According to J.B. Penn, head economist at John Deere & Company, the future would see vast increases in agricultural production. In order to achieve this it was necessary to keep innovating and to ensure the relevant knowledge was passed on to farmers. In particular, those countries in need of improving their farming output had to ensure a better climate for investment. Michael Windfuhr, deputy director of the German Human Rights Institute, cautioned to not only focus on regions with potentially high production levels. Many farmers lived in marginalised regions and those needed to be developed too. Furthermore, it was necessary to ensure that any future investment did not impact negatively on the living conditions of local inhabitants. In that context governments were called upon to help people by establishing social protection networks. However, investors also bore a social responsibility, not only large corporations but farmers as well, who needed to invest by avoiding child labour.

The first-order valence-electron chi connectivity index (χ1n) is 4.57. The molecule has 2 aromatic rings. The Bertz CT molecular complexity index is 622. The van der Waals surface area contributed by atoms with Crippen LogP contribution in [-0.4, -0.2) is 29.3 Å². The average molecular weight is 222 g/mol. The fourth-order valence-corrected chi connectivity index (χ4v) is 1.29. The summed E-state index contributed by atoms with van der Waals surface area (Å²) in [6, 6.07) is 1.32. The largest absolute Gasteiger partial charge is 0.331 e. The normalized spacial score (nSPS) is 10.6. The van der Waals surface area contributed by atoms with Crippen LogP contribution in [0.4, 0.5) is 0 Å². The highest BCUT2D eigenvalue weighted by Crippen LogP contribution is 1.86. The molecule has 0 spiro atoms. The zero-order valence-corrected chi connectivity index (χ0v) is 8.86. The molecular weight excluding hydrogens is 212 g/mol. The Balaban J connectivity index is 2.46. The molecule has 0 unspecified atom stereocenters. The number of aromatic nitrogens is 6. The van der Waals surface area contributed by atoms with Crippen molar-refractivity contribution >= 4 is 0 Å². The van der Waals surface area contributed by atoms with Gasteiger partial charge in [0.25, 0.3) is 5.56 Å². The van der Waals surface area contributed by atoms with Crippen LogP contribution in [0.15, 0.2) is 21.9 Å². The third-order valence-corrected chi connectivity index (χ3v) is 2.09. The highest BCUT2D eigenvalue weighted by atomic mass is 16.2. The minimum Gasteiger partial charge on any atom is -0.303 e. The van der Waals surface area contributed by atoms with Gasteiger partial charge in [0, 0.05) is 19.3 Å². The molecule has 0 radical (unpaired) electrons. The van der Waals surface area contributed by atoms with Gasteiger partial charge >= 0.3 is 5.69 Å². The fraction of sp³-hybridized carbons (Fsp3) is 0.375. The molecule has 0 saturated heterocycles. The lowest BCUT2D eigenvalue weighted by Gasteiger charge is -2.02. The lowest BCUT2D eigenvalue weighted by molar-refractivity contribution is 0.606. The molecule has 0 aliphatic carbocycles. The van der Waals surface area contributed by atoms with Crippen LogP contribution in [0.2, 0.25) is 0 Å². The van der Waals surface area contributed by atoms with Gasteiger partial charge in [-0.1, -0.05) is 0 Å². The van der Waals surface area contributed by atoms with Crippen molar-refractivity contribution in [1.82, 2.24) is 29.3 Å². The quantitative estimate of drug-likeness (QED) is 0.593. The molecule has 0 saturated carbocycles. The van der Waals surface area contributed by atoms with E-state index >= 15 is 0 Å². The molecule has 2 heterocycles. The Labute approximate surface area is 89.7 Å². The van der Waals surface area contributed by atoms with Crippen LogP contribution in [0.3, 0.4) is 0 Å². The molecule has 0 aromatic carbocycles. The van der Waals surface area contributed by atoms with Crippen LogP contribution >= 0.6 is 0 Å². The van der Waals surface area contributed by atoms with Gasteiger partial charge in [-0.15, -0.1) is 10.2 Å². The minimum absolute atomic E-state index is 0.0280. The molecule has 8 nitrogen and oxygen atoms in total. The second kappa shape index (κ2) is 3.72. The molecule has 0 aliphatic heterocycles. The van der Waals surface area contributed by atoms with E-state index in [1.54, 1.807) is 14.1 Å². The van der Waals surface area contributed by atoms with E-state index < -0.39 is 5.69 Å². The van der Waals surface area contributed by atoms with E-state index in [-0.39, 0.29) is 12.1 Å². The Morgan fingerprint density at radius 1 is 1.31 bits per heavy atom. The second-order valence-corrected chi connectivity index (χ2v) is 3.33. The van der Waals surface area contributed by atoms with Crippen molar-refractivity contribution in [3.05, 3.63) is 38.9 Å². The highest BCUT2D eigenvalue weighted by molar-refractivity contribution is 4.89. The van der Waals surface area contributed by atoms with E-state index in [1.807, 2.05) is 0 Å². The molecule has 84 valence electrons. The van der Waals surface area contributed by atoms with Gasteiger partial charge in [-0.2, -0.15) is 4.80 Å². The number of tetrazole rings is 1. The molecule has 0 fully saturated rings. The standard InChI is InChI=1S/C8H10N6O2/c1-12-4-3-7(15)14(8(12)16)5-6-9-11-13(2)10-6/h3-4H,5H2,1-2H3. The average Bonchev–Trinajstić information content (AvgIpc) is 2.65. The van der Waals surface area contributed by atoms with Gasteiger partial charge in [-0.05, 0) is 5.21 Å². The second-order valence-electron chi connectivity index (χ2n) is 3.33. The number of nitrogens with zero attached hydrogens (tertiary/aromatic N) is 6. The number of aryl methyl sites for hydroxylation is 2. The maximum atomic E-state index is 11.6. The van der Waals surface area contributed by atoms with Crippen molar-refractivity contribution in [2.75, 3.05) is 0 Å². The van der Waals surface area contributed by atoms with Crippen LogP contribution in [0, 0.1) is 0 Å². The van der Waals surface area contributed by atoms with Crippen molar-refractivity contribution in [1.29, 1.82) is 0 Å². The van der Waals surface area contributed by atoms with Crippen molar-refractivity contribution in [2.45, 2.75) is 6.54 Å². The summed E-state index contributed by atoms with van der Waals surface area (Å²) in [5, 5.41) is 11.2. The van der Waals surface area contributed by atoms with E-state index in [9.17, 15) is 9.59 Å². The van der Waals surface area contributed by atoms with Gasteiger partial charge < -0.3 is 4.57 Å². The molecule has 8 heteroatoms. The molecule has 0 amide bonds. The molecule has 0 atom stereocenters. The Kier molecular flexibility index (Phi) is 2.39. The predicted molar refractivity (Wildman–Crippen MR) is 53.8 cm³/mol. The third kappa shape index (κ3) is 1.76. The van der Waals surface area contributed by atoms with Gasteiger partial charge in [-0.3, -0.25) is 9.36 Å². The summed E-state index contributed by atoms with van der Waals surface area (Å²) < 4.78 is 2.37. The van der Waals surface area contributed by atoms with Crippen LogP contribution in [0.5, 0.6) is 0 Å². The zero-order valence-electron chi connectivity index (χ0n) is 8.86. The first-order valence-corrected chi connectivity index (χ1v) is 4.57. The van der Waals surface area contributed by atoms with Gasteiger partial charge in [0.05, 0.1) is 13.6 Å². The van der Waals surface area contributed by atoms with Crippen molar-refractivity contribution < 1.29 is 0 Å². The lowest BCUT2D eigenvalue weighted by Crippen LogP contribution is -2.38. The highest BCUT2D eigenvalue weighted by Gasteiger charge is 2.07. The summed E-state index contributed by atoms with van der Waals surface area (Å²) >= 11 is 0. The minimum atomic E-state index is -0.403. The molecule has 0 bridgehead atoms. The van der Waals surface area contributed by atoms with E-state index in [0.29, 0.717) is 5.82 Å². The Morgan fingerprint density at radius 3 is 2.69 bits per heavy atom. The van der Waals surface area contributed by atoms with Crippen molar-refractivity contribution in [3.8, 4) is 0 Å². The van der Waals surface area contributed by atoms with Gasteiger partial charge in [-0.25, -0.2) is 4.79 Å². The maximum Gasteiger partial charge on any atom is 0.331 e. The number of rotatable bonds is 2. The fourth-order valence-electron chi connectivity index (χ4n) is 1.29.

Ajay Vir Jakhar, the president of the Indian Farmers’ Union, reminded those present that increasing productivity was not a panacea. In India there were many who only remained in farming because they had no other source of income, which in turn put pressure on other businesses. He noted that 80 per cent of Indian farmers managed less than five hectares of land. Thus, the Indian government should stop helping individual farmers to buy farming equipment and instead should provide incentives to set up cooperatives and make use of services in order not to undermine the profitability of farming businesses. “If you ask me what the three most important factors are to strengthen India’s farming industry, they are “advice, advice and advice“, Jakhar said.
Jürgen Leiße, CEO of Mondeléz International (formerly Kraft Foods) for Germany, Austria and Switzerland, agreed with these demands. He quoted the example of his company’s ’Cocoa Life’ programme which aims to benefit 200,000 smallholders over the next ten years. Between 2008 and 2011 cocoa crop yields in Ghana grew by 20 per cent and farmers’ incomes rose by 200 per cent. “We previously used to rely heavily on working with certified companies. However, they have only a marginal influence on output. Nowadays, we keep in direct touch with farmers to ensure that the money we distribute is used to provide advice and the relevant technology“, said Leiße.
Since 2009 the Global Forum for Food and Agriculture (GFFA) has been taking place at the International Green Week. Experts from around the world meet in Berlin to discuss the major issues concerning the world's food and farming industries. This year the focus of the GFFA was on ’The growing demand for food, energy and raw materials: opportunities for agriculture and a challenge to food security?'